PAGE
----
I managed to put the rest of the world out of my mind for the day, which was necessary because large parts of the rest of the world- including some parts right here in the US- are heartbreaking right now.
It is shameful that it took a photo of a drowned three year old to wake us all up to the human suffering that is the "refugee crisis," but I guess it is not surprising. There is so much pain and suffering in the world, and the people in favor of higher walls, stricter policies, and the like are so sure of themselves and so strident, and those of us who would like to do more to help the less fortunate people in the world usually don't have such cut and dried policies to offer... so it is easier to just tune the entire thing out.
Until you see a photo like that, and are reminded that you would probably do the same thing those families are doing, if war came to your part of the world. You would try to get your family to safety, or at least I know I would. Staying and fighting seems less of an option when you have children you cannot protect from the bombs, or from conscription.
So now we're all trying to figure out what to do, and how to do it. And none of our countries have done all that well so far. It shouldn't have taken children dying to show us that, but then, it usually does. We also should have known what would happen when the countries with the land routes started putting up walls. Desperate people will still be desperate, and they will go the more dangerous way. And some of them will die. We already knew this.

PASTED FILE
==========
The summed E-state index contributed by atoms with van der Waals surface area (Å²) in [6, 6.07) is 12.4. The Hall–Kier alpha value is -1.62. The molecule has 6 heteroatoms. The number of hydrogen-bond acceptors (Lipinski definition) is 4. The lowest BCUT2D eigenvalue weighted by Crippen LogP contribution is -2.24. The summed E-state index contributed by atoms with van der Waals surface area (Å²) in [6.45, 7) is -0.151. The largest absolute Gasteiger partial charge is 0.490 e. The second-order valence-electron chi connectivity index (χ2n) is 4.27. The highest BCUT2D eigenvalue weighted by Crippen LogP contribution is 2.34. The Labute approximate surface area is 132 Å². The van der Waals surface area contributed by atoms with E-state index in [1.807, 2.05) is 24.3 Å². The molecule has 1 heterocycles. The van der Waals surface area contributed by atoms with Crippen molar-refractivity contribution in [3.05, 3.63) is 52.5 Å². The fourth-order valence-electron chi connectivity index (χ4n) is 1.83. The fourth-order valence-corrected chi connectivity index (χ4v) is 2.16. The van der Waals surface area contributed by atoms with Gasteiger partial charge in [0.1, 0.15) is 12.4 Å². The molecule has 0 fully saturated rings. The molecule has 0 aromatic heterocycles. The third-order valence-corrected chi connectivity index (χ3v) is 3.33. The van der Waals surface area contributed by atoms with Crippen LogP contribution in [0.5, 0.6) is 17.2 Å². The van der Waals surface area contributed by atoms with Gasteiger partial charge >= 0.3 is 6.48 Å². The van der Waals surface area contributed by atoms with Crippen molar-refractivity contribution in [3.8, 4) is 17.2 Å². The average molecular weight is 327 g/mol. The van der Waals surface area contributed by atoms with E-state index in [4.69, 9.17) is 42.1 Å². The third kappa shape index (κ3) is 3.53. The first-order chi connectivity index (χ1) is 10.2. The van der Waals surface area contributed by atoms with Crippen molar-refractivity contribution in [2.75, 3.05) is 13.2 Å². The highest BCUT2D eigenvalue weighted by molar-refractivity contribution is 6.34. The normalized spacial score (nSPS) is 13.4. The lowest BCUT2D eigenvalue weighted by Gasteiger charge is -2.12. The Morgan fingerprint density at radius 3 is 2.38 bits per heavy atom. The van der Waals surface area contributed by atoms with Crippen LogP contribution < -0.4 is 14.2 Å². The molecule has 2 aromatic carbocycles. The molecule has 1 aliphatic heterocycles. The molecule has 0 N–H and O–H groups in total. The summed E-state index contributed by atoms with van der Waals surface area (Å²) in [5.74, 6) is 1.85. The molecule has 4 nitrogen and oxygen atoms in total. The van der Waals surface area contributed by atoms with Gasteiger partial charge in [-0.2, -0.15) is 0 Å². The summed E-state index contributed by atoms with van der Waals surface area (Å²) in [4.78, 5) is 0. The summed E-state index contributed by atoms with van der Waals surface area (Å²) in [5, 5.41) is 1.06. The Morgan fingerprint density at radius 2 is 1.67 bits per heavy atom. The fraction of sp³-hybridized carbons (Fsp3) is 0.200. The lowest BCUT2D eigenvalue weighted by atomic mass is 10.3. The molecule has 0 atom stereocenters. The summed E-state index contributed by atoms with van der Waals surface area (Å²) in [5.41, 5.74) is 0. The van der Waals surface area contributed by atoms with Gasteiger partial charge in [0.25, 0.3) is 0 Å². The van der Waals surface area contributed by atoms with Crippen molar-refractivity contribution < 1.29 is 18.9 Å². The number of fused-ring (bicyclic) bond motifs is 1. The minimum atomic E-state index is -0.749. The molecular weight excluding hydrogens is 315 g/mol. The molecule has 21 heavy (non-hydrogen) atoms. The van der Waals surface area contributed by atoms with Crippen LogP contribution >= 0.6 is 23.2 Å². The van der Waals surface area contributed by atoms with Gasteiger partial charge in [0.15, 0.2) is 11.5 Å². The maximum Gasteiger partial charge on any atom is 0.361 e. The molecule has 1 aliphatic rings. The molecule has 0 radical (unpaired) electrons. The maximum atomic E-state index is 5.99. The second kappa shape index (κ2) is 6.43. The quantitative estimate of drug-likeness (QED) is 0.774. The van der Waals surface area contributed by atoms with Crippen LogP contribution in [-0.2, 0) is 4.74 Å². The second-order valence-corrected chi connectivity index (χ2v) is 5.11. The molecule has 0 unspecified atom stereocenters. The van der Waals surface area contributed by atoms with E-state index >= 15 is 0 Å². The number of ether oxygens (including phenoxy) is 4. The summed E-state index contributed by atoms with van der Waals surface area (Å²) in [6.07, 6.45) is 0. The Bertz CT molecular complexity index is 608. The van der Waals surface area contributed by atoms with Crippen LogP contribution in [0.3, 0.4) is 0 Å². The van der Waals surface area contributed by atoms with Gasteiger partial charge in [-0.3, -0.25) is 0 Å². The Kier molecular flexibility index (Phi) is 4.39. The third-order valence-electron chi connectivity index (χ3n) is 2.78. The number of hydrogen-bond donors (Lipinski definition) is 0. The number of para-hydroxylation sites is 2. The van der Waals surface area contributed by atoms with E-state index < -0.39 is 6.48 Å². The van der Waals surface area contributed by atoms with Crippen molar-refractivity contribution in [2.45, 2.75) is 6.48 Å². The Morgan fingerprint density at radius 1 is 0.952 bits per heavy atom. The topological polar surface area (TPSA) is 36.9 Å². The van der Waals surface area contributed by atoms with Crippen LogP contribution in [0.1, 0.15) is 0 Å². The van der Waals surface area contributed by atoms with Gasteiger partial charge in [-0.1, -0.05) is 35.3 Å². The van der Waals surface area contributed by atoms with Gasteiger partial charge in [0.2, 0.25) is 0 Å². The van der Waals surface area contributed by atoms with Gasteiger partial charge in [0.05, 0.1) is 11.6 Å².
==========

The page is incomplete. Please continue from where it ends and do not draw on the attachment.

We like to think that we're not like the people trying to come to our wealthy countries, and this is not noble but neither is it evil- it is too scary and it hurts too much to really admit how precarious life is. But then we see a photo like the one of that little boy, and we can no longer pretend that we're all that different.
And that is why I think the photo is changing the conversation so much.
Anyway, this is supposed to be a links post, so I'll link to my Tungsten Hippo post about a really thought provoking short ebook on borders. I don't necessarily agree with all of the author's conclusions- humans are certainly not the only territorial animals, for instance, so although our borders are a bit arbitrary, the fact that we make them is probably not as easy to dismiss as the author might like- but I think his arguments are really worth thinking about. He is arguing primarily from a place of morality, not practicality, and on that point I do agree. Our current system is pretty hard to defend from a moral standpoint, even if you only look at economic migration. When you also look at the plight of refugees, it is downright bankrupt.
Speaking of morally bankrupt: the US "social safety net"or lack thereof feels pretty morally bankrupt to me, too.
Read that story along with this thoughtful piece about the future of work from Tim O'Reilly. (Yes, geeky types, that Tim O'Reilly, the one responsible for all the tech books with funny animals on them that are on your bookshelves.)
The problem I have with the direction we seem to be heading is that we're just pushing more and more risk onto individuals. Retirement? You don't need a pension! Get a 401(k). Benefits? Just demand a premium for working as a contractor, and fund them yourself! Safety net? Save and make your own!